Saturday, September 30, 2017

Subbed Television


Stories make the world go round. With binge watching a thing, viewers are looking further, to scripted TV shows beyond their cultural lexicon. Subbed TV has become more common—and more diverse. The web globalizes audiences, allowing viewers to reach past the scope of local networks. Subs are available not only in languages like English, Mandarin, or Spanish, but also in local dialects. (Side note: Star Trek Discovery is translated to Klingon. Out of this world!)

I grew up watching subbed television from around the globe. My dad loved introducing my bro and I to international productions (remember Oshin?). Reading while viewing seems easier if introduced in childhood. Font and speed are also relevant, especially to dyslexic viewers. Nowadays even the speed of subs can be adjusted.

Many are surprised by how much television can vary across countries/cultures. The entire structure of a one-hour drama can change (whether serialized or episodic). Screen time given to subplots, pace and editing, closure or lack of, flashbacks, style of dialogue, lighting, camera angles... So many elements you didn't realize were either open to experimentation, or evolved differently in another country's television scene.

What is lost relying on subs? Probably nuance, in regard to the script. An episode subbed by two different people can offer distinct translations in terms of word choice and overall mood. Since you’re getting another person’s interpretation, subtext may accidentally filtered out. The focus is more on helping you follow the narrative, especially if the goal is to sub quickly and keep up with the country of origin's schedule and subsequent online chatter.

In today's world where people read less, and are less worried (especially younger generations) about the structure of sentences, subbing can often be quite rough—especially unfunded fan sub projects. If grammar issues are a pet hate, well, you've been warned!

Every now and again viewers come across what I call cultural subber/s who will change the viewing experience. This person (or team) explain aspects often lost in translation: references to sport, ancient texts, pop songs, urban legends, popular commercials, childhood games, foods... Completely altering the way an episode is perceived.

Japanese television can be prone to clever wordplay. Korean characters may switch between formal and informal ways of addressing each other; important to the tone of the scene but rarely translated. Swedish procedurals are often so intelligently subtle that you might miss plot aspects if used to blunter storytelling styles.

And of course the world's cultures have differing attitudes to gender, violence, relationships, age, sex, work, family, death, emotion—and everything inbetween. Probably the most glaring relate to the presentation of sex. On some shows it's openly gratuitous, others avoid all sexual content, or infer it showing minimal skin. European TV is known for a style more akin to casual realism but obviously that changes from country to country.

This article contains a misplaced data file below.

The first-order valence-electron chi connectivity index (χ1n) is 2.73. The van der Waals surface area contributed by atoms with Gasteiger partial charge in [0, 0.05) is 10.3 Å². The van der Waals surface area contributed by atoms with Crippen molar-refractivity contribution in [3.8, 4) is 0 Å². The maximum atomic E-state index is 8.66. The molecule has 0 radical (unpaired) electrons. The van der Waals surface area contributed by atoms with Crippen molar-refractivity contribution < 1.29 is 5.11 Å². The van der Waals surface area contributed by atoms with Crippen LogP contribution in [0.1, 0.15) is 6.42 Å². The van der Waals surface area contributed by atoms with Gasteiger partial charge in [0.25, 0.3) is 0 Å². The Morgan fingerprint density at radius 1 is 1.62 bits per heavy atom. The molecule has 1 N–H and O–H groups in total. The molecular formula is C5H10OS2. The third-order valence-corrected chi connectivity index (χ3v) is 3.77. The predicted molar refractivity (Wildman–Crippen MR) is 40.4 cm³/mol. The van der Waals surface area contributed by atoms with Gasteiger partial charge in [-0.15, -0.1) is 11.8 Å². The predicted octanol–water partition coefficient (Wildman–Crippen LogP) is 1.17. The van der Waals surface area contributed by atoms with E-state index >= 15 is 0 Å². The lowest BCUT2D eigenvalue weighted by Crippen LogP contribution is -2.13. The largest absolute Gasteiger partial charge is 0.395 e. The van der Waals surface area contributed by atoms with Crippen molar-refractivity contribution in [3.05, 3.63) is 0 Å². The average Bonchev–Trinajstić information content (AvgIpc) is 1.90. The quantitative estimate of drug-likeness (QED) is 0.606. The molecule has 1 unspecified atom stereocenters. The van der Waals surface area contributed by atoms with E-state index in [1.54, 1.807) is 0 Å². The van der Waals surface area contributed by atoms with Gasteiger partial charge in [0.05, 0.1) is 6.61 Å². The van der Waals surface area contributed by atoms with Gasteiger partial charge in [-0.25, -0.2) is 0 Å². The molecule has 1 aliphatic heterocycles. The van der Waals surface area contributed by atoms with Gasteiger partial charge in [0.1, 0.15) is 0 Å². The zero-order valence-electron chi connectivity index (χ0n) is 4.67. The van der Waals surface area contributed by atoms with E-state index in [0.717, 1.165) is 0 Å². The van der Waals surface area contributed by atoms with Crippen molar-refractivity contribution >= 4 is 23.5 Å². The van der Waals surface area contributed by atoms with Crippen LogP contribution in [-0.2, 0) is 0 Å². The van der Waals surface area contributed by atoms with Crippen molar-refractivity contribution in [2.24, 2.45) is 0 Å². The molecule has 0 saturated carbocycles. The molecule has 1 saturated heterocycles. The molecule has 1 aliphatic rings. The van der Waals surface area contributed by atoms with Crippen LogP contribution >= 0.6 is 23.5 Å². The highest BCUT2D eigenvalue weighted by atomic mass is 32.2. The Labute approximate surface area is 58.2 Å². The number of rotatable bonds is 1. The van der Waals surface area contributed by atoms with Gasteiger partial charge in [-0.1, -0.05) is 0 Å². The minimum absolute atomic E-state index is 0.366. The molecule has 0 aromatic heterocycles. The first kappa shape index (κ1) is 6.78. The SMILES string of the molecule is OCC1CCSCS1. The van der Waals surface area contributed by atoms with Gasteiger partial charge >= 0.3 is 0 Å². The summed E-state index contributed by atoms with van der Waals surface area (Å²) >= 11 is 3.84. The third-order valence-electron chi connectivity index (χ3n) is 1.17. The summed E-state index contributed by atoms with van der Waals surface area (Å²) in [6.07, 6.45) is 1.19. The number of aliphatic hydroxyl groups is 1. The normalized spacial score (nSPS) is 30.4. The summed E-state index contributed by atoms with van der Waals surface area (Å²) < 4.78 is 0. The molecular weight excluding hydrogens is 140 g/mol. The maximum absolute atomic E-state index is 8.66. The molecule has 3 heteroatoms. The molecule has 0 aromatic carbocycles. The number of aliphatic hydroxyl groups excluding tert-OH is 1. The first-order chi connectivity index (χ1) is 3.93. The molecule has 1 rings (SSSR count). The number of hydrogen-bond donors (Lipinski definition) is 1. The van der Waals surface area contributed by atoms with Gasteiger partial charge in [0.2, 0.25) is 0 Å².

America generally equates violence and cynicism with "good" TV, and gentler emotions with lesser quality outings, especially if the plot has a romantic focus (arguably as a result of stereotypical gender associations and dismissive attitudes to traditionally "feminine" emotions—but that's a whole other blog).

These kind of unconscious attitudes aren't global, so television from another culture can be intriguing and open your eyes to many ways of telling an entertaining visual story. It's best, though, to understand your own (entertainment) prejudices, and try for more of an open mind when exploring the (TV) world.



Sunday, August 6, 2017

The Future of Scripted TV


Scripted television is in the process of adapting to survive an ever changing entertainment arena. The gap between the viewer and the product is shrinking, and to remain financially viable television needs to keep audiences engaged. But how?

Social media is in a sense a blessing and a curse for “traditional” TV shows. On the positive front, various platforms allow a new level of audience engagement (more on that later).

On the other hand, a penchant for live videos has made many viewers watch fewer scripted shows, clicking on videos instead. Vlogger numbers are showing people, especially the younger demographic, love the immediacy of platforms like YouTube and Instagram—meaning social media has become both supporter, and competitor.

Social media allows audiences to become emotionally engaged with characters, storylines, actors, or all of the above: think fans, stans, and ships.  (FYI shipping means wanting characters in a romantic relationship.)

If a story arc takes an unpopular turn or a ship is “sunk” (ie characters are romantically matched with other people) the ratings backlash can be vicious. Audiences today are emotionally involved, as well as feeling more entitled in terms of having an impact on storylines.

Much of scripted television is pre-produced so adjusting the plot (before the next season) is problematic. More TV shows are taking feedback into account and adjusting scripts while in production: not so much major plots, but subplots, character popularity, and subsequent allocation of screentime.

This is called fan service and (obviously) the industry has a mixed view of the process, as it means relinquishing some control of the script direction. In reality, taking audience reactions into account makes sense; just a subplot change can mean the difference between cancellation and renewal, especially as many networks no longer allow time for a show to find its feet.

Some web series’ have experimented with interactive viewing, a little like Choose Your Own Adventure books of the past. The idea is to shoot the next episode with plot changes based on feedback (similar in a way to reality shows and their “voting” systems). Perhaps this is worth considering, even if it requires changes to the current standard production model?